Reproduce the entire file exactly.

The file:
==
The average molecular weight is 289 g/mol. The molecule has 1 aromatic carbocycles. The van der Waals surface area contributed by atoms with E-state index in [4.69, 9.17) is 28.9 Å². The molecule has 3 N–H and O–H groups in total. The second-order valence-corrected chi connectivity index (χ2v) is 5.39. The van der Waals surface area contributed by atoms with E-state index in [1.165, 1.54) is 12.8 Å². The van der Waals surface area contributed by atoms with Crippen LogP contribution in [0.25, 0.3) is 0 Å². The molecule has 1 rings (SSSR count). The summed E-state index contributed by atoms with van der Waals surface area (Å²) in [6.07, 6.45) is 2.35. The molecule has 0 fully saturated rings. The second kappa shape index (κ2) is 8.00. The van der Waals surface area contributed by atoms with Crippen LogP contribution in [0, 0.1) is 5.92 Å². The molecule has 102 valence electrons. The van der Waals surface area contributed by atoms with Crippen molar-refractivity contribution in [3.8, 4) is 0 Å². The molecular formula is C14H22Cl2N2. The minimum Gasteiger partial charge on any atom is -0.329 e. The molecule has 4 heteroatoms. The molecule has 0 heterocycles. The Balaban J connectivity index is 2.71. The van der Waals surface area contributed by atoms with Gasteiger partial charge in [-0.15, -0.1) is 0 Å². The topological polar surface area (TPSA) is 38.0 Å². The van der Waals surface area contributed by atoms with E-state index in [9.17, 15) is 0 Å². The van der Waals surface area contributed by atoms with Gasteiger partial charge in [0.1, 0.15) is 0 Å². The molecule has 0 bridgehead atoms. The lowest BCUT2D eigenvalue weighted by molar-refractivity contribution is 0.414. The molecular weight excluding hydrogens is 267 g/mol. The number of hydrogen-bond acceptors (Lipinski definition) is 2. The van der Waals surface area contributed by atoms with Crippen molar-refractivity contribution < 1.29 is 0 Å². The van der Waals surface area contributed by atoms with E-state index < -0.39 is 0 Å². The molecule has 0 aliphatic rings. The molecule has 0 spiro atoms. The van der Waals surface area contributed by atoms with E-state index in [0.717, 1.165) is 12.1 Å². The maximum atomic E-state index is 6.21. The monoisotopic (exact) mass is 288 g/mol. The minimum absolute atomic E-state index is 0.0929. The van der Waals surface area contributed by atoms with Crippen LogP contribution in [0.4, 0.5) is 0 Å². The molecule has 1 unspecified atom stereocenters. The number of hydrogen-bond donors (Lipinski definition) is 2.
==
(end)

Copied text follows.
The average molecular weight is 289 g/mol. The molecule has 1 aromatic carbocycles. The van der Waals surface area contributed by atoms with E-state index in [4.69, 9.17) is 28.9 Å². The molecule has 3 N–H and O–H groups in total. The second-order valence-corrected chi connectivity index (χ2v) is 5.39. The van der Waals surface area contributed by atoms with E-state index in [1.165, 1.54) is 12.8 Å². The van der Waals surface area contributed by atoms with Crippen LogP contribution in [0.25, 0.3) is 0 Å². The molecule has 1 rings (SSSR count). The summed E-state index contributed by atoms with van der Waals surface area (Å²) in [6.07, 6.45) is 2.35. The molecule has 0 fully saturated rings. The second kappa shape index (κ2) is 8.00. The van der Waals surface area contributed by atoms with Crippen LogP contribution in [0, 0.1) is 5.92 Å². The molecule has 102 valence electrons. The van der Waals surface area contributed by atoms with Crippen molar-refractivity contribution in [3.8, 4) is 0 Å². The molecular formula is C14H22Cl2N2. The minimum Gasteiger partial charge on any atom is -0.329 e. The molecule has 4 heteroatoms. The molecule has 0 heterocycles. The Balaban J connectivity index is 2.71. The van der Waals surface area contributed by atoms with Gasteiger partial charge in [-0.15, -0.1) is 0 Å². The topological polar surface area (TPSA) is 38.0 Å². The van der Waals surface area contributed by atoms with E-state index in [9.17, 15) is 0 Å². The van der Waals surface area contributed by atoms with Gasteiger partial charge in [0.1, 0.15) is 0 Å². The molecule has 0 bridgehead atoms. The lowest BCUT2D eigenvalue weighted by molar-refractivity contribution is 0.414. The molecular weight excluding hydrogens is 267 g/mol. The number of hydrogen-bond acceptors (Lipinski definition) is 2. The van der Waals surface area contributed by atoms with Crippen molar-refractivity contribution < 1.29 is 0 Å². The van der Waals surface area contributed by atoms with E-state index < -0.39 is 0 Å². The molecule has 0 aliphatic rings. The molecule has 0 spiro atoms. The van der Waals surface area contributed by atoms with E-state index in [0.717, 1.165) is 12.1 Å². The maximum atomic E-state index is 6.21. The monoisotopic (exact) mass is 288 g/mol. The minimum absolute atomic E-state index is 0.0929. The van der Waals surface area contributed by atoms with Crippen LogP contribution in [0.4, 0.5) is 0 Å². The molecule has 1 unspecified atom stereocenters. The number of hydrogen-bond donors (Lipinski definition) is 2.